There is a lifeline service operating in Glasgow's hospitals giving patients a link to the outside world while visiting is banned.
A group of volunteers are running "Give and Go" desks where families can drop off parcels for their loved ones.
It means patients can receive a bag of treats and home comforts while confined to hospital during the pandemic.
NHS Greater Glasgow and Clyde have a bank of these desks in the Queen Elizabeth Hospital in Govan.
Claire Tennant is a dentist who has just dropped off a parcel for her seriously ill father.
"It is a very difficult time and I think this is a lifeline for us because when he was in the Royal previously during the pandemic he wasn't allowed any personal things and that was very distressing for him," Ms Tennant said.
"We feel we at least have a connection and giving him a few things that we know will pass the time and make things a little bit more bearable for him."
Relatives can drop off a bag with fresh clothes, newspapers and sweets - even a charger to keep a mobile phone battery topped up so a patient can communicate with the outside world.
Carly Horne is one of the volunteers who checks in the parcels.
She said: "I'm planning to become a doctor so I thought it would be good experience to see what it would be like in a hospital.
"It's not been without challenge but it's really good to see everyone coming together, working hard and doing their jobs."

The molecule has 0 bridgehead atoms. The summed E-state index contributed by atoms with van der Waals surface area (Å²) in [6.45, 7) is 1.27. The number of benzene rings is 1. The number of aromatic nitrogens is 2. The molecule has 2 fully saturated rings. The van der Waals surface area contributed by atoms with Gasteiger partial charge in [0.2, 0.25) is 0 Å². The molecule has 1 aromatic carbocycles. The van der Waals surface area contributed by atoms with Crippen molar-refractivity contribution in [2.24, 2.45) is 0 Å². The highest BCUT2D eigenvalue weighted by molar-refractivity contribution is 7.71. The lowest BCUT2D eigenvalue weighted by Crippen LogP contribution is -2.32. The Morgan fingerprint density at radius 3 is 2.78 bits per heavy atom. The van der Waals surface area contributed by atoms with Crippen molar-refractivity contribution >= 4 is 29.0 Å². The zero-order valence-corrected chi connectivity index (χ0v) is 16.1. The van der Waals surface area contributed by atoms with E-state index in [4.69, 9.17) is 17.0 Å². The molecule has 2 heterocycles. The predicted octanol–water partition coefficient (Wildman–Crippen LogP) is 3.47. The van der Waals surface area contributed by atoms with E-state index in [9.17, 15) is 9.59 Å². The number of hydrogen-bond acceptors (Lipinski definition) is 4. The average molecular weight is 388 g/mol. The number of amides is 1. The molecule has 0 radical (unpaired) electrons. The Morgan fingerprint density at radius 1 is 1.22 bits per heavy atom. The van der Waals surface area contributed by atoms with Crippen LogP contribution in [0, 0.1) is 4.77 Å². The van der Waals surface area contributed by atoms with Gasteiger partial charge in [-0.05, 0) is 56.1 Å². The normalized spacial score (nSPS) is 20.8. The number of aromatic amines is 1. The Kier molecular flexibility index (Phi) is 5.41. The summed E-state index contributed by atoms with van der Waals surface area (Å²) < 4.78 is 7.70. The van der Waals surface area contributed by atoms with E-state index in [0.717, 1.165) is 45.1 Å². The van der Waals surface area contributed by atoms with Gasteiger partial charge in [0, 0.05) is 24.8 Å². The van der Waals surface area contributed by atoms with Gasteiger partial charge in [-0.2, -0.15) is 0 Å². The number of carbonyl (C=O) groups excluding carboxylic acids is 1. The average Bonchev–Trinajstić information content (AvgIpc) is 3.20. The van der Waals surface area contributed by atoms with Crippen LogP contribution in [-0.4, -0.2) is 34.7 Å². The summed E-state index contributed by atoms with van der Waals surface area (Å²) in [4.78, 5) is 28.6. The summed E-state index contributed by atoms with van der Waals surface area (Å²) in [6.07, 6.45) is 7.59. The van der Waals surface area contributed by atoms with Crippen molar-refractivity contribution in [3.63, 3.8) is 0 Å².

Many of the volunteers are furloughed from their main jobs.
For Heriot-Watt geography student Ben Gebhardt, university came to an abrupt end before lockdown.
He sought out something different and welcomes the feedback from families.
"I think everyone appreciates what we're doing here," he said.
"It's also the fact that it's volunteering - I think people appreciate that you go the extra mile just to do something good."
Another parcel has just come in from Patricia McCormack.
Her husband Bob is upstairs in one of the wards - so the blue plastic bag is placed on a trolley before going up in the lift.
Entering the ward, we don surgical masks and gel our hands as the trolley is wheeled into Mr McCormack's room by a nurse.
She places the bag on the bed - a fresh shirt emerges and today's newspapers.
"I can't do without my newspapers," Mr McCormack said.
"It's a lifeline service when there are no visits or visitors allowed - some contact with the outside world."
First Minister Nicola Sturgeon has marked National Volunteers' Week by praising the 80,000 Scots who had volunteered their services during the pandemic.
Back downstairs in the hospital reception, we caught up with Margaret Connolly, the Associate Chief Nurse for Excellence in Care for the health board.
Ms Connolly also praised the volunteers' work, saying: "We had a lady who dropped off a dressing gown for her mum and later that day she was able to see her mum on Facetime with her wee dressing gown on, so it's really about building people's support and giving them a confidence boost while in hospital.
"This is really uncharted waters for us all and we normally have our family support while we have loved ones in hospital.
"Obviously circumstances don't allow that at the moment, so we're trying to bridge that gap and make a positive experience."
These small acts of kindness from friends and family for those isolated in hospital are helped along by the band of dedicated volunteers.